According to researchers, the fileless attack is being carried out by OceanLotus, a Vietnamese APT32 group.
Malwarebytes security researchers Jérôme Segura and Hossein Jazi have identified a new fileless attack method that exploits the Microsoft Windows Error Reporting (WER) service for injecting its payload. The attack was discovered on Sep 17th, 2020 but the details of it have been only made public recently.
The duo claims that this new technique, which they dubbed the Kraken attack, could be the work of the Vietnamese APT32 group, namely OceanLotus also known as SeaLotus, Cobalt Kitty, and APT-C-00.
This group is highly sophisticated and previously made headlines for several notorious campaigns including:
PhantomLance – A malware that targeted Android users worldwide through Play Store apps.
OSX_OCEANLOTUS.D – A macOS malware that aims at infecting devices with malicious macros.
Toyota Motors breach – In April 2020, the group stole personal data of 3.1 million Toyota customers.
OceanLotus also used a phishing attack to lure victims through a similar worker compensation claim scam. In that incident, the attackers used the CactusTorch framework to carry out a fileless attack after compromising a website to host its payload.
Another reason to believe OceanLotus is involved is that the domains used to host malicious archives and documents were registered in a Vietnamese city, Ho Chi Minh.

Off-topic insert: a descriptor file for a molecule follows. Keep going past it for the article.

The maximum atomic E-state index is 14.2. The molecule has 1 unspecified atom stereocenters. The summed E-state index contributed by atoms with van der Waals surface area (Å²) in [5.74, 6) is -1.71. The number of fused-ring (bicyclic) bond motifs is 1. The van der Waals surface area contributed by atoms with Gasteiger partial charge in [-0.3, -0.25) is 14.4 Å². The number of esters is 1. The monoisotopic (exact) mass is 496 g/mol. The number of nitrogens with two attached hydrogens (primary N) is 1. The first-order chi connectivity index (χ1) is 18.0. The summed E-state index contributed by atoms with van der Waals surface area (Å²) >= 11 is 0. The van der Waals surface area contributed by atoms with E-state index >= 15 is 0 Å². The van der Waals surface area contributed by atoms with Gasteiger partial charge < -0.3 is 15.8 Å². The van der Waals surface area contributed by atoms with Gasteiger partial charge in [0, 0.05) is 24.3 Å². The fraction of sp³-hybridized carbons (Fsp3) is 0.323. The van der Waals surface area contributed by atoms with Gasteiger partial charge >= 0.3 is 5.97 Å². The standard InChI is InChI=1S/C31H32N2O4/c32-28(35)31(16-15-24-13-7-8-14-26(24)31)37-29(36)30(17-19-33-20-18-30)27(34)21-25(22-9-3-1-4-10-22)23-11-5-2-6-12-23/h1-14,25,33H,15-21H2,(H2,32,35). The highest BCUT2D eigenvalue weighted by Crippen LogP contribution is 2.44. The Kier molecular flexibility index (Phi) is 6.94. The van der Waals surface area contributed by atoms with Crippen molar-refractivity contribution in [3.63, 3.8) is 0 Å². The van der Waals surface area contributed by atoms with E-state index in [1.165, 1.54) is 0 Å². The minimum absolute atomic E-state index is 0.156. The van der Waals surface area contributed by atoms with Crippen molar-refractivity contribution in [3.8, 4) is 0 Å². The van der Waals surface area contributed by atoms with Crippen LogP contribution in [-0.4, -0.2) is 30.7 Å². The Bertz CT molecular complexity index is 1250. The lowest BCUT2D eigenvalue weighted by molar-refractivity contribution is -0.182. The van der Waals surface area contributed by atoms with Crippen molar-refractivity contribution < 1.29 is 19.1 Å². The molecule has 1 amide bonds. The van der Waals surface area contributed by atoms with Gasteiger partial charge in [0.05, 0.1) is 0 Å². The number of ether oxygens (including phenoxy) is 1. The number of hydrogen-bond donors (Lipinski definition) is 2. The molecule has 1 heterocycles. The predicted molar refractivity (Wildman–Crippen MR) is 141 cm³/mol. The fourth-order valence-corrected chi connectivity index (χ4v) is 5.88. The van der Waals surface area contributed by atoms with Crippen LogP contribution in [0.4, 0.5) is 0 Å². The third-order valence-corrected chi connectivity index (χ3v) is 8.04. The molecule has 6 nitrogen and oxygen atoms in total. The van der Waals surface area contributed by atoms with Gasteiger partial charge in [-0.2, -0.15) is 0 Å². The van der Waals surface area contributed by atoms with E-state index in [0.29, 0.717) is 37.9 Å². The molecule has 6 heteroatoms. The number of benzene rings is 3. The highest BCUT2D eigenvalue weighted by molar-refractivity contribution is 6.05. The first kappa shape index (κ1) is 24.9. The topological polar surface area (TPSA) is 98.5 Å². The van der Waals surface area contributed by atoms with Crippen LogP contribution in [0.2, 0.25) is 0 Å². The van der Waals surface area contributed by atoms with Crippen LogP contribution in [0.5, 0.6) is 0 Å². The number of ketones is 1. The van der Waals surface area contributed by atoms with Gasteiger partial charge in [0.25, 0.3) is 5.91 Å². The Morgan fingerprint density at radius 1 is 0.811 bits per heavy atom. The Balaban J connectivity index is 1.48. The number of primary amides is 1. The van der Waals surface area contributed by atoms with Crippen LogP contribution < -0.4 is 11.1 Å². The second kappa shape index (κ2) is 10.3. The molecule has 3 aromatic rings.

Segura and Jazi wrote in their blog post published Tuesday that the attack vector mainly relies on malware hidden in WER-based executable files to evade detection. The technique isn’t novel in itself.
The team found a phishing document packages in a .ZIP file. This file was titled “Compensation manual.doc,” which supposedly contained information about worker compensation rights. However, when they opened this file, it triggered a malicious macro.
In this campaign, the loader has two classes, Kraken and Loader, which collectively install the malicious payload into the WER service.
“The final shellcode is a set of instructions that make an HTTP request to a hard-coded domain to download a malicious payload and inject it into a process,” the duo wrote.
As per the researchers, the WerFault.exe reporting service is invoked when an error in the OS, Windows features, or application occurs. When a user notices WerFault.exe running on their system, they assume that an error has happened but in reality, they have become victims of a targeted attack.